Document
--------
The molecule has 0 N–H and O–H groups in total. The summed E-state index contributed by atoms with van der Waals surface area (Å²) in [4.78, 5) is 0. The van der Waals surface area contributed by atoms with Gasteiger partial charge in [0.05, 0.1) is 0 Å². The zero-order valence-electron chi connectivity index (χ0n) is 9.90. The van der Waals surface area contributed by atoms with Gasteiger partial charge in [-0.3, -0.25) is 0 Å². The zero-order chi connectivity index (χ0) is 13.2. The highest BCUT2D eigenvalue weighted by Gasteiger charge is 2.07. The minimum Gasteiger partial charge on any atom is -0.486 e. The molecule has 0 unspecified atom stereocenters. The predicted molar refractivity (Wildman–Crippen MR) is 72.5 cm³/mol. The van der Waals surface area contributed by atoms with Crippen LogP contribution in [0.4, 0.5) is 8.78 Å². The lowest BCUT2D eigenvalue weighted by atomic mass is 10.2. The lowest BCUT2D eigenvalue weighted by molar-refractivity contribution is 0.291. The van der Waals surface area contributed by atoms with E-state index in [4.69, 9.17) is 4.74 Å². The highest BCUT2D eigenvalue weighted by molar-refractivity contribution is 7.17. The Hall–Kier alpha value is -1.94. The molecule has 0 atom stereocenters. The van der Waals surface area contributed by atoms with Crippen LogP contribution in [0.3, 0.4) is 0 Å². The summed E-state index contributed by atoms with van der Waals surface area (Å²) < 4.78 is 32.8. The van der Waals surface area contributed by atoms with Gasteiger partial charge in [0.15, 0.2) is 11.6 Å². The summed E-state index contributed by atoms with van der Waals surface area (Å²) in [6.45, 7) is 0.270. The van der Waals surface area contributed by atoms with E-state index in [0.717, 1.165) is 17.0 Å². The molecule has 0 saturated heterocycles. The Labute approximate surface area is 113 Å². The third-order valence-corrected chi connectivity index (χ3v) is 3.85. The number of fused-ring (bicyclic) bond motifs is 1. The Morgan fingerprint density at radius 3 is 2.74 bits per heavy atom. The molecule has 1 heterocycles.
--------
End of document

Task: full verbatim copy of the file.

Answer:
The molecule has 0 N–H and O–H groups in total. The summed E-state index contributed by atoms with van der Waals surface area (Å²) in [4.78, 5) is 0. The van der Waals surface area contributed by atoms with Gasteiger partial charge in [0.05, 0.1) is 0 Å². The zero-order valence-electron chi connectivity index (χ0n) is 9.90. The van der Waals surface area contributed by atoms with Gasteiger partial charge in [-0.3, -0.25) is 0 Å². The zero-order chi connectivity index (χ0) is 13.2. The highest BCUT2D eigenvalue weighted by Gasteiger charge is 2.07. The minimum Gasteiger partial charge on any atom is -0.486 e. The molecule has 0 unspecified atom stereocenters. The predicted molar refractivity (Wildman–Crippen MR) is 72.5 cm³/mol. The van der Waals surface area contributed by atoms with Crippen LogP contribution in [0.4, 0.5) is 8.78 Å². The lowest BCUT2D eigenvalue weighted by atomic mass is 10.2. The lowest BCUT2D eigenvalue weighted by molar-refractivity contribution is 0.291. The van der Waals surface area contributed by atoms with E-state index in [4.69, 9.17) is 4.74 Å². The highest BCUT2D eigenvalue weighted by molar-refractivity contribution is 7.17. The Hall–Kier alpha value is -1.94. The molecule has 0 atom stereocenters. The van der Waals surface area contributed by atoms with Crippen LogP contribution in [0.3, 0.4) is 0 Å². The summed E-state index contributed by atoms with van der Waals surface area (Å²) < 4.78 is 32.8. The van der Waals surface area contributed by atoms with Gasteiger partial charge in [0.15, 0.2) is 11.6 Å². The summed E-state index contributed by atoms with van der Waals surface area (Å²) in [6.45, 7) is 0.270. The van der Waals surface area contributed by atoms with E-state index in [0.717, 1.165) is 17.0 Å². The molecule has 0 saturated heterocycles. The Labute approximate surface area is 113 Å². The third-order valence-corrected chi connectivity index (χ3v) is 3.85. The number of fused-ring (bicyclic) bond motifs is 1. The Morgan fingerprint density at radius 3 is 2.74 bits per heavy atom. The molecule has 1 heterocycles.